World Cup T20: England could hardly have a more challenging opening tournament match against the West Indies
It has been five and a half years since England’s most recent match in a Twenty20 World Cup ended with a hail of six from Carlos Brathwaite and the sight of Ben Stokes disconsolate amid the chaos at Eden Gardens.
Neither of them will be in Dubai on Saturday: Brathwaite was eliminated two years ago, while Stokes continues to recover. But there could hardly be a more challenging first tournament match for both sides.
The reigning champions of the West Indies against a team from England led by a captain, Eoin Morgan, who hopes to become the second man after India’s MS Dhoni to lift the 50 and T20 titles, and the first to hold them simultaneously.
England’s most recent match in a T20 World Cup ended with a hail from Carlos Brathwaite (r) sixes
Ben Stokes (right) was left heartbroken after Braithwaite’s coup won the final for the West Indies.
Possible teams: England v West Indies
England: 1 Jason Roy, 2 Jos Buttler (wkt), 3 Dawid Malan, 4 Jonny Bairstow, 5 Liam Livingstone, 6 Eoin Morgan (capt), 7 Chris Woakes, 8 Chris Jordan, 9 Adil Rashid, 10 Mark Wood, 11 Tymal Mills.
West Indies: 1 Andre Fletcher, 2 Evin Lewis, 3 Chris Gayle, 4 Shimron Hetmyer, 5 Nicolas Pooran (wkt), 6 Kieron Pollard (captain), 7 Andre Russell, 8 Dwayne Bravo, 9 Hayden Walsh, 10 Ravi Rampaul, 11 Oshane Thomas.
Referees: Aleem Dar (Pakistan) and Marais Erasmus (South Africa).
Match referee: David Boon (Australia).
The form and the classifications point in one direction. England, the world’s number one team, have won nine and drawn one of their last 11 bilateral T20 series, including a 3-0 win in the Caribbean in early 2019. The West Indies, eight places behind them, are nothing if not hot and cold.
But slow pitches from the United Arab Emirates will put the ingenuity of England’s hitmakers to the test in the coming weeks, and the West Indies, powered by the likes of Evin Lewis, Chris Gayle, Kieron Pollard and, if he’s in shape, Andre Russell, they know how to clear the ropes. in any condition.
Then there are the events of Kolkata 2016, long enough to be dismissed as irrelevant, but spectacular enough to stick in the memory. On Friday, the two captains had predictably different shots.
When asked if England, whose team includes seven of the 11 from that night, still had scars, Morgan had a one-word answer: ‘No.’
They pressured him to elaborate: ‘Some of the biggest disappointments in anyone’s career are more learnings than scars. If they were scars, we would have lost a lot of players who would not have progressed as they have.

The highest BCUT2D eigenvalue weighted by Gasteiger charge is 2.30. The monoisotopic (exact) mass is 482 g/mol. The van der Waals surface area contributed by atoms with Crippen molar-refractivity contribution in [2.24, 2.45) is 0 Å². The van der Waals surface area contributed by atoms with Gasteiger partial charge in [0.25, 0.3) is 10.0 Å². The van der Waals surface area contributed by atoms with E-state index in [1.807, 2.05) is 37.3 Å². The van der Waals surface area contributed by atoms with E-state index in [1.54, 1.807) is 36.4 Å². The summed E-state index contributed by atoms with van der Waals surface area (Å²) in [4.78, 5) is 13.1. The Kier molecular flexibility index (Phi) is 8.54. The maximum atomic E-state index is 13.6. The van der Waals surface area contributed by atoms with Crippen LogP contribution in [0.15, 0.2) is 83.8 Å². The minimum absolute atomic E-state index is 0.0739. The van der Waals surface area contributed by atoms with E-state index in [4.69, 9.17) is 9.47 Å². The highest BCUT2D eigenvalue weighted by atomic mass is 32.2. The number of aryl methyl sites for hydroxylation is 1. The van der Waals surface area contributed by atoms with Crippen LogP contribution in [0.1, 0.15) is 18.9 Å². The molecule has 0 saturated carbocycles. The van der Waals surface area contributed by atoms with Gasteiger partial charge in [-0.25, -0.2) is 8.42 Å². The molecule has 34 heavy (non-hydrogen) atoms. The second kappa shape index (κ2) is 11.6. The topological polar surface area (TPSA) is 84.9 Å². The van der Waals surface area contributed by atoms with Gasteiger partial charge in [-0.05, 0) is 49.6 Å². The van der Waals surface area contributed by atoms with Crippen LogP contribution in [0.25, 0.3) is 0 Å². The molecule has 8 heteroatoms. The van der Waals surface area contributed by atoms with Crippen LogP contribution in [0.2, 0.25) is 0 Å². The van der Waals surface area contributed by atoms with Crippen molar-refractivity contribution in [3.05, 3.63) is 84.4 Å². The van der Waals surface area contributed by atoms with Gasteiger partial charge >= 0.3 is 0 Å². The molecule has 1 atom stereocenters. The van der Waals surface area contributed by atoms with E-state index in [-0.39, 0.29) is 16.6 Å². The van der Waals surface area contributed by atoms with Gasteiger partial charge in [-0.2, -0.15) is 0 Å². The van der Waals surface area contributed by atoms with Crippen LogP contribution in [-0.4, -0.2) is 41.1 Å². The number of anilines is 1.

Pollard had less need to tiptoe on the subject. “It will definitely be in the back of their minds,” he said. ‘What Carlos did was incredible. We saw him last night and it gave us goose bumps.
‘Show that attitude of never saying die. As a team, we hope to try to replicate the victory in the tournament, but those moments stay with us. ”
But England captain Eoin Morgan (pictured) insisted there are no scars from that defeat.
Victory in the sweltering heat of the Gulf, where the afternoon dew can make bowling a hazard, will be a big step towards qualifying for the semi-finals, especially since the remaining two spots in Group 1 have now been filled. by two test teams. in Sri Lanka and Bangladesh.
But Morgan’s icy aura has survived a horrific bat sequence, and he explained his team’s requirements with reassuring clarity.
“You don’t have to be the best team in the tournament from the beginning,” he said. “But you have to be the smartest team, the most experienced, the most adaptable, to be able to do well in the early stages of the tournament.”
He also downplayed the suggestion that this competition represents a ‘last hurray’ for the current team, including himself.
However, the captain of the West Indies, Kieron Pollard, insisted that he would be in the back of England’s mind.
When you look at the mainstays of the group that has been around the longest, they really are reaching the peak of their powers: Buttler, Stokes, Archer, Roy, Bairstow, guys like that who are coming, they will definitely play. the next T20 and 50-Over World Cups. ‘
A more pressing matter is the identity of the stronger side of England. Dawid Malan is still the world’s number one T20 hitter, but he hit a total of just 29 of 33 balls during warm-up games against India and New Zealand, preferring rhythm with the ball.
However, with Morgan also fighting for the runs, England may consider the bolder option of playing Moeen Ali at No. 3, which would make room for six bowlers, in addition to Liam Livingstone’s two-way variety.
Another option is to play Malan and Ali, who made a mighty undefeated 43 with 20 balls against India, and were recently honing their skills on Emirati surfaces in the IPL. And that would mean there is no place for Livingstone, who came off the boil in the same tournament with the Rajasthan Royals.
Powerful hitter Chris Gayle, 42, is a dangerous opponent and can hit six in all conditions.
Whichever line-up England chooses, there will be no guarantees in a group that also includes Australia and South Africa, which today launch the Super 12 stage 85 miles offshore in Abu Dhabi.
And even if Morgan’s team does make it through, they will likely have to beat tournament favorites India, the only team to beat them in a two-way series in more than four years.
The captain, however, has never been one to worry about the opposition. “The name of the country on the jersey is really irrelevant when it comes to a World Cup,” he said. “You need to prove yourself through performance.”
Exorcising the demons from Eden Gardens would be a good place to start.